Can a Real Estate Deed Be Split Into Two Deeds?

by Robert Alley
A good suvey is crucial to splitting a deed.

A real estate deed contains a legal description of the land conveyed. That land can be split into two separate parcels and then conveyed as two deeds. The process of splitting a deed into two deeds does take time and money. In most cases, it requires a survey of both parcels and approval from the appropriate governmental agencies. Deeds are prepared and recorded along with the surveys.

Division of Land

The owner of the land decides how to divide the property. Consideration is given to existing easements and structures. Each parcel must have access to a public right-of-way. The owner then meets with a surveyor and explains the proposed division. They may meet on the land so the surveyor can see how the owner wants the land divided. Walking on the property is a good way for the owner and surveyor to discuss the division.


The surveyor takes the directions from the owner and prepares two separate legal descriptions. These descriptions are the result of the field work in making accurate measurements of all boundary lines. Each description is drawn on a plat that meets the requirements for approval by all necessary governmental agencies. In addition, each plat is ready to be recorded once all the approvals are obtained. If the surveyor encounters any problems, he advises the owner so any necessary adjustments can be made.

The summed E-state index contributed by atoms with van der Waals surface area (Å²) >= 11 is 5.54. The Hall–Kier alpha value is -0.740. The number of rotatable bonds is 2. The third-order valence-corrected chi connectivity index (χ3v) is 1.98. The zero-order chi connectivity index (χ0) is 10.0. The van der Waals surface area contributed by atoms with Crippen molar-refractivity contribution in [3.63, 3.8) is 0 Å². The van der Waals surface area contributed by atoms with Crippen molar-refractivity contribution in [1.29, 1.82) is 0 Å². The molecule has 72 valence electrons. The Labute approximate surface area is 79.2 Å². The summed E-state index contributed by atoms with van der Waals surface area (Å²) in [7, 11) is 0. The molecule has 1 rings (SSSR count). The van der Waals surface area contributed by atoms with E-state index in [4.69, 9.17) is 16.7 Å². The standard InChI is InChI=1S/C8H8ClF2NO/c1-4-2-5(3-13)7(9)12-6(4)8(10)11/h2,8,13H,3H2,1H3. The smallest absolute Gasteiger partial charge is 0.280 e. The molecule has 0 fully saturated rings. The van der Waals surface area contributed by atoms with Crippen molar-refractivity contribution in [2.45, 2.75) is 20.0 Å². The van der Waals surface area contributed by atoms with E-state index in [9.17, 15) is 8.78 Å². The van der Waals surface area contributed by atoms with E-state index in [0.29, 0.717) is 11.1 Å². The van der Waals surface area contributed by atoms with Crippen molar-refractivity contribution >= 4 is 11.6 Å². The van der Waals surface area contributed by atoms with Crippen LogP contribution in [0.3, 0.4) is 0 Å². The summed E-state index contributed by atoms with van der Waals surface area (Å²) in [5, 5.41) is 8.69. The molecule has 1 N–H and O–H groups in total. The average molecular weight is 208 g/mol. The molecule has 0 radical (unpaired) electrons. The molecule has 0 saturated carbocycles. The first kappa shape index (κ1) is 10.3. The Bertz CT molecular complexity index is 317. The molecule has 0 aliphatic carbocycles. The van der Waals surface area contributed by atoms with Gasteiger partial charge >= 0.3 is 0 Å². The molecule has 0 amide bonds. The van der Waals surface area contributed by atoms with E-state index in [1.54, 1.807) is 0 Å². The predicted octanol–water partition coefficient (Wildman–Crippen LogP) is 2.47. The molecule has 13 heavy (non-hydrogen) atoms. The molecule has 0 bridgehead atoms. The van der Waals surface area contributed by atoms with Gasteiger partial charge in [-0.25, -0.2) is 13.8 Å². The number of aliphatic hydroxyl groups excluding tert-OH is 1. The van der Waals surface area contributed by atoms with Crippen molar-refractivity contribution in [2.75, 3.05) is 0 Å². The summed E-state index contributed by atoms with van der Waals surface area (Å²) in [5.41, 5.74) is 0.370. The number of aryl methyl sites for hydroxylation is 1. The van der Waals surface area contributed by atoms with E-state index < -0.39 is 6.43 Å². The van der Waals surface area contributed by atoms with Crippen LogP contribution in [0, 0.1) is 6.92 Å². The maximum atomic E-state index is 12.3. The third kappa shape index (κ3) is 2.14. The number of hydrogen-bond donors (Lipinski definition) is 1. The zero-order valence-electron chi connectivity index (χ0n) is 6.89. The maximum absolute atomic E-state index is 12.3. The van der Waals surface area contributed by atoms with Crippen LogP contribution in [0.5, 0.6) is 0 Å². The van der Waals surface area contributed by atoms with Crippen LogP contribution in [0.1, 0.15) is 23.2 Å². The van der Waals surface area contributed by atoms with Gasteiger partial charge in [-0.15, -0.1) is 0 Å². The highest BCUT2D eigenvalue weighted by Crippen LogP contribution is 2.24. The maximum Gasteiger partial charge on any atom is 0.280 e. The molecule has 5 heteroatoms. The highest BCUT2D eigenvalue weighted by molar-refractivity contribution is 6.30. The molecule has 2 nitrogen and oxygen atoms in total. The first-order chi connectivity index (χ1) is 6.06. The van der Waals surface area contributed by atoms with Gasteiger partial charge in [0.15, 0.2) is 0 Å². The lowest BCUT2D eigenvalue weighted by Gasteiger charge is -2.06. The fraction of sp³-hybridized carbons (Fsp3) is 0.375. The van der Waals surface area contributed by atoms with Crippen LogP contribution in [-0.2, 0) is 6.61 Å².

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Governmental Approval

The extent of governmental approval varies from jurisdiction to jurisdiction. In general, the concerns involve the size of each parcel, access to public right-of-way and are any zoning problems. Each parcel must be large enough to accommodate a home or other structure. Its access must not create a safety problem with the highway system. The two new parcels need to be in compliance with all zoning regulations.

Preparation Recordation Deeds

The surveys have been approved and signed off by all the required government agencies. The surveyor delivers legal descriptions of each parcel along with the surveys to an attorney. The lawyer drafts two deeds using the names provided by the owner. The lawyer records the deeds and surveys in the appropriate recording office of land documents. One deed has now been split into two deeds.

About the Author

Robert Alley has been a freelance writer since 2008. He has covered a variety of subjects, including science and sports, for various websites. He has a Bachelor of Arts in economics from North Carolina State University and a Juris Doctor from the University of South Carolina.

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